“Those are the experiences we’ve had, that we’re constantly confronted with,” says James. Yet, for all the negativity and difficult emotions that it conjured, the challenge was a reminder to James and Anthony of their purpose and mission on TARC: to increase awareness of, and respect for, the people who make up Canada’s diverse cultures and communities.
Canada: Meet James and Anthony!
James’ and Anthony’s foray into TARC was not undertaken on a whim, or for the purpose of potentially winning some cash, or vehicles, or a trip around the world. In the show’s popularity with Canadian television audiences (two million viewers watched the Season 7 premier), and as the show’s first and only Indigenous, two-spirit couple, they saw an opportunity for valuable exposure of issues close to their hearts and culture, and to help people who might be struggling with those issues.
In an interview on CTV’s The Social, James said, “… so many people don’t have the opportunity to feel included; in fact, they feel excluded. And so, when we were racing, we were racing for all of those people from diverse communities. That’s who was with us on that mat when we arrived; all of those people who were behind and beside us.”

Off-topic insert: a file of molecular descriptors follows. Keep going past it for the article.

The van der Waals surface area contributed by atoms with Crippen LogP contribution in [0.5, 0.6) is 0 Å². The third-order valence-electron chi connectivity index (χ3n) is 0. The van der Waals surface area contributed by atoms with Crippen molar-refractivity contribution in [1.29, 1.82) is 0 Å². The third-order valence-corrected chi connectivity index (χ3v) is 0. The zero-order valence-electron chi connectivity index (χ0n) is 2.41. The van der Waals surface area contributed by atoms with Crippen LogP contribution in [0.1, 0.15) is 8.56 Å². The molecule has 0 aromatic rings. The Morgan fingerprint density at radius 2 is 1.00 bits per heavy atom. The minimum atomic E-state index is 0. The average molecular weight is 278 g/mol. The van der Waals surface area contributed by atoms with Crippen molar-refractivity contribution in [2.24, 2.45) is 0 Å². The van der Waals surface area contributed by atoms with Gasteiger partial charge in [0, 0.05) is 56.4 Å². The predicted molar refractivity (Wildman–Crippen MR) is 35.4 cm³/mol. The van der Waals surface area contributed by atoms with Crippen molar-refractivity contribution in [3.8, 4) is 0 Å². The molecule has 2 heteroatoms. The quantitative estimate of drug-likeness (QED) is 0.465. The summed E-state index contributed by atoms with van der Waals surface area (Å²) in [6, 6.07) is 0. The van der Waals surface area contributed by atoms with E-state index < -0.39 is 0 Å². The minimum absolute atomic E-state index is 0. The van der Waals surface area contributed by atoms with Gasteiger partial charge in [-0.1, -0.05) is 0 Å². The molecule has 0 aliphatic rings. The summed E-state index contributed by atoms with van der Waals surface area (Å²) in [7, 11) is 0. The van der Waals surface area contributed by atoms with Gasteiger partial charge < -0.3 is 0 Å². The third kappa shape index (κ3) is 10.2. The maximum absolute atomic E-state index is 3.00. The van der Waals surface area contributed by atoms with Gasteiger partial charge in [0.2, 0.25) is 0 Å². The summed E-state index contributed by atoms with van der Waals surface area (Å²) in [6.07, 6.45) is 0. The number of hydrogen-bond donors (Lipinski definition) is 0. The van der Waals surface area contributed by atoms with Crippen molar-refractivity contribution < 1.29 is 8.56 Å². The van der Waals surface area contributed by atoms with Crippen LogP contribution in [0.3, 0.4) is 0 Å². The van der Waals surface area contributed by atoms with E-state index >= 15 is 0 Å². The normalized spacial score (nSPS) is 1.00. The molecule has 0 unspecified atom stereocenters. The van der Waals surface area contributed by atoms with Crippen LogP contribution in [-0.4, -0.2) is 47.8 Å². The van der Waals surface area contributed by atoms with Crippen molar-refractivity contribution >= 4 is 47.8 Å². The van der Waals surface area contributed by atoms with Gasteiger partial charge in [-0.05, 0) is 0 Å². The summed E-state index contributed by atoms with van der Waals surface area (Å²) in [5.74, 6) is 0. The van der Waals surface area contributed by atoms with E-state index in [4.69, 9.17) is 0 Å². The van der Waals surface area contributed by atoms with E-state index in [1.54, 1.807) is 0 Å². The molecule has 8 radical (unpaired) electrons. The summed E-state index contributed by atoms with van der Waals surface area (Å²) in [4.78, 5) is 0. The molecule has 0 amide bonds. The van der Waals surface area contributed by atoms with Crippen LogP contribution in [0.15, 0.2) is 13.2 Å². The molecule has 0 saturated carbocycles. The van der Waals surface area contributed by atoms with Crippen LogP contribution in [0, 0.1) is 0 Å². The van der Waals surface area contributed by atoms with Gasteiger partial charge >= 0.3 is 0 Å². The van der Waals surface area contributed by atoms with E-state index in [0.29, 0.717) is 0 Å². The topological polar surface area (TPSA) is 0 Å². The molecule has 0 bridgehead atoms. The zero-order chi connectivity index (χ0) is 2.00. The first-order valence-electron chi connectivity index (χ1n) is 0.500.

“By being open about who we are – an Indigenous, gay, two-spirit, married couple – it brought attention to those issues in a way that had never happened before,” explains James. “There we were, on mainstream TV: Our red skirts with rainbow ribbons to bring attention to missing and murdered Indigenous women, and the role of women in Indigenous society (that has been displaced by the imposition of elected Chief and Council systems where only men have a voice); and for two-spirit, transgender youth, by wearing skirts, we wanted to show that was okay and good.”
In a CTV post-win interview, as he reflected on their win, James said one of the main reasons it was such an emotional experience for him was, “Knowing how many people were supporting us and saw themselves in us; and all the messages of support that we received, saying things like, ‘We also won! We were right there with you!’ It felt so good to bring people that sense of joy and pride.”
Not just one, but many
There are other Indigenous societal issues of great relevance to James and Anthony that they sought to raise awareness of (and money for), through their participation on TARC. As opposed to the usual exercise gear worn by most race participants, James and Anthony represented their causes with their clothes and conversation.
With their handmade, red skirts and bandanas, they honored missing and murdered Indigenous women and girls. In recognition of the life-sustaining importance of water – and the dramatic inequities that exist in the availability of safe drinking water, particularly in Canada’s Indigenous communities – the couple wore blue t-shirts emblazoned with “Water is Life.” After a particularly difficult challenge that brought back memories of his father’s struggles post-residential school, James talked about the lasting, intergenerational trauma effects of residential schools. And at every opportunity, Anthony and James spoke of their desire to help fund the construction of a cultural healing centre in Kehewin Cree Nation.